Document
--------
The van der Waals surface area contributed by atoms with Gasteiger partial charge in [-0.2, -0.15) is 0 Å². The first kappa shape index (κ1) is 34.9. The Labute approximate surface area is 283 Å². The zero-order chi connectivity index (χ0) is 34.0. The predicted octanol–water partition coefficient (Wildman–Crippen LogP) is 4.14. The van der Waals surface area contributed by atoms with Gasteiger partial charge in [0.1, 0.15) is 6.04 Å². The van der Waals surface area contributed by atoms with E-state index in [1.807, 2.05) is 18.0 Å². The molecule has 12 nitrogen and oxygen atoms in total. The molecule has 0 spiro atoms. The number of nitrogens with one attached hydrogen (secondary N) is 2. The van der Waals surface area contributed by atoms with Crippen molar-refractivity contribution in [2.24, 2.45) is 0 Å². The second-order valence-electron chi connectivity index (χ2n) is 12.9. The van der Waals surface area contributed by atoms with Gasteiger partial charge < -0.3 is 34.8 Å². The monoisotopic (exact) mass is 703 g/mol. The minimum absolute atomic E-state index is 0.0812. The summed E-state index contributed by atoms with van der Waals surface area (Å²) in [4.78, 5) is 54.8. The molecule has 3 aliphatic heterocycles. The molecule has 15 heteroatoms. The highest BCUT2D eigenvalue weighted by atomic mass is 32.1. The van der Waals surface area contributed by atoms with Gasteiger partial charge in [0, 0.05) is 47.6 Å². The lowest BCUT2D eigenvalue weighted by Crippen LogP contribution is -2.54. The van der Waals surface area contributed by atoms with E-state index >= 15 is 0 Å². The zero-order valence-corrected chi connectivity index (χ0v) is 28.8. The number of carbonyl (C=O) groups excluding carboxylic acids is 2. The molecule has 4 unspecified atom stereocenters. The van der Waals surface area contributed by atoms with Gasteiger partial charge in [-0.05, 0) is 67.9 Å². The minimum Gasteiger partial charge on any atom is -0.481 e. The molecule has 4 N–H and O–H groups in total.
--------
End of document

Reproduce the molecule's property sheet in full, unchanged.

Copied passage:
The van der Waals surface area contributed by atoms with Gasteiger partial charge in [-0.2, -0.15) is 0 Å². The first kappa shape index (κ1) is 34.9. The Labute approximate surface area is 283 Å². The zero-order chi connectivity index (χ0) is 34.0. The predicted octanol–water partition coefficient (Wildman–Crippen LogP) is 4.14. The van der Waals surface area contributed by atoms with Gasteiger partial charge in [0.1, 0.15) is 6.04 Å². The van der Waals surface area contributed by atoms with E-state index in [1.807, 2.05) is 18.0 Å². The molecule has 12 nitrogen and oxygen atoms in total. The molecule has 0 spiro atoms. The number of nitrogens with one attached hydrogen (secondary N) is 2. The van der Waals surface area contributed by atoms with Crippen molar-refractivity contribution in [2.24, 2.45) is 0 Å². The second-order valence-electron chi connectivity index (χ2n) is 12.9. The van der Waals surface area contributed by atoms with Gasteiger partial charge < -0.3 is 34.8 Å². The monoisotopic (exact) mass is 703 g/mol. The minimum absolute atomic E-state index is 0.0812. The summed E-state index contributed by atoms with van der Waals surface area (Å²) in [4.78, 5) is 54.8. The molecule has 3 aliphatic heterocycles. The molecule has 15 heteroatoms. The highest BCUT2D eigenvalue weighted by atomic mass is 32.1. The van der Waals surface area contributed by atoms with Gasteiger partial charge in [0, 0.05) is 47.6 Å². The lowest BCUT2D eigenvalue weighted by Crippen LogP contribution is -2.54. The van der Waals surface area contributed by atoms with E-state index >= 15 is 0 Å². The zero-order valence-corrected chi connectivity index (χ0v) is 28.8. The number of carbonyl (C=O) groups excluding carboxylic acids is 2. The molecule has 4 unspecified atom stereocenters. The van der Waals surface area contributed by atoms with Gasteiger partial charge in [-0.05, 0) is 67.9 Å². The minimum Gasteiger partial charge on any atom is -0.481 e. The molecule has 4 N–H and O–H groups in total.